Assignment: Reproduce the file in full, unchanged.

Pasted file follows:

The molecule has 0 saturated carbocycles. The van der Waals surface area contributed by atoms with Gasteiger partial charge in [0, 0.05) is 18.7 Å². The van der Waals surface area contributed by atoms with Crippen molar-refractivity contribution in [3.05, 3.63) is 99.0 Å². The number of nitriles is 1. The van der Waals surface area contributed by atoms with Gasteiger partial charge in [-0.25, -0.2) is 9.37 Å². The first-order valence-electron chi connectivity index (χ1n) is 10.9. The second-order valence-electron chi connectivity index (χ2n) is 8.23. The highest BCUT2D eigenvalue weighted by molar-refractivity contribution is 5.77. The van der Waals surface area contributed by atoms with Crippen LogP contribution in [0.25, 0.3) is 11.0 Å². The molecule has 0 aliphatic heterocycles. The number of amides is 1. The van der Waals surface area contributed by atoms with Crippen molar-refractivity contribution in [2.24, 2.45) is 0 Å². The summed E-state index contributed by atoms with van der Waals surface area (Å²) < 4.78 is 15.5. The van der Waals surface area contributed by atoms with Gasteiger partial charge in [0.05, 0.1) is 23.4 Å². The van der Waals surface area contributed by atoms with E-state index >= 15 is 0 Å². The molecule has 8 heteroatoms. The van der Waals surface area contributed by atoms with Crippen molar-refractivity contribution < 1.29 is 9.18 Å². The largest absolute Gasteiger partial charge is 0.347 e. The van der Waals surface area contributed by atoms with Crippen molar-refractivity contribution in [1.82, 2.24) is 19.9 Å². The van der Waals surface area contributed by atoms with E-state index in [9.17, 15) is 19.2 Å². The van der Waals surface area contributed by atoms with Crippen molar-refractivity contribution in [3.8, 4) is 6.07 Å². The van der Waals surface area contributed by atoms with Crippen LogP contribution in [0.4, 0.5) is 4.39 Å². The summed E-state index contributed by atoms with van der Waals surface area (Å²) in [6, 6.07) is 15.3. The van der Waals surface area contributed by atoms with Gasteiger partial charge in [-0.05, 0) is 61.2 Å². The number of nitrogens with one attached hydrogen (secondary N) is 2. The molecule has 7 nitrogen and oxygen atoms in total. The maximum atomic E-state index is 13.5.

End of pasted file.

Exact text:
The molecule has 0 saturated carbocycles. The van der Waals surface area contributed by atoms with Gasteiger partial charge in [0, 0.05) is 18.7 Å². The van der Waals surface area contributed by atoms with Crippen molar-refractivity contribution in [3.05, 3.63) is 99.0 Å². The number of nitriles is 1. The van der Waals surface area contributed by atoms with Gasteiger partial charge in [-0.25, -0.2) is 9.37 Å². The first-order valence-electron chi connectivity index (χ1n) is 10.9. The second-order valence-electron chi connectivity index (χ2n) is 8.23. The highest BCUT2D eigenvalue weighted by molar-refractivity contribution is 5.77. The van der Waals surface area contributed by atoms with Crippen LogP contribution in [0.25, 0.3) is 11.0 Å². The molecule has 0 aliphatic heterocycles. The number of amides is 1. The van der Waals surface area contributed by atoms with Crippen molar-refractivity contribution in [2.24, 2.45) is 0 Å². The summed E-state index contributed by atoms with van der Waals surface area (Å²) < 4.78 is 15.5. The van der Waals surface area contributed by atoms with Gasteiger partial charge in [0.05, 0.1) is 23.4 Å². The van der Waals surface area contributed by atoms with E-state index >= 15 is 0 Å². The molecule has 8 heteroatoms. The van der Waals surface area contributed by atoms with Crippen molar-refractivity contribution < 1.29 is 9.18 Å². The largest absolute Gasteiger partial charge is 0.347 e. The van der Waals surface area contributed by atoms with Crippen molar-refractivity contribution in [1.82, 2.24) is 19.9 Å². The van der Waals surface area contributed by atoms with E-state index in [9.17, 15) is 19.2 Å². The van der Waals surface area contributed by atoms with Crippen molar-refractivity contribution in [3.8, 4) is 6.07 Å². The van der Waals surface area contributed by atoms with Crippen LogP contribution in [0.4, 0.5) is 4.39 Å². The summed E-state index contributed by atoms with van der Waals surface area (Å²) in [6, 6.07) is 15.3. The van der Waals surface area contributed by atoms with Gasteiger partial charge in [-0.05, 0) is 61.2 Å². The number of nitrogens with one attached hydrogen (secondary N) is 2. The molecule has 7 nitrogen and oxygen atoms in total. The maximum atomic E-state index is 13.5.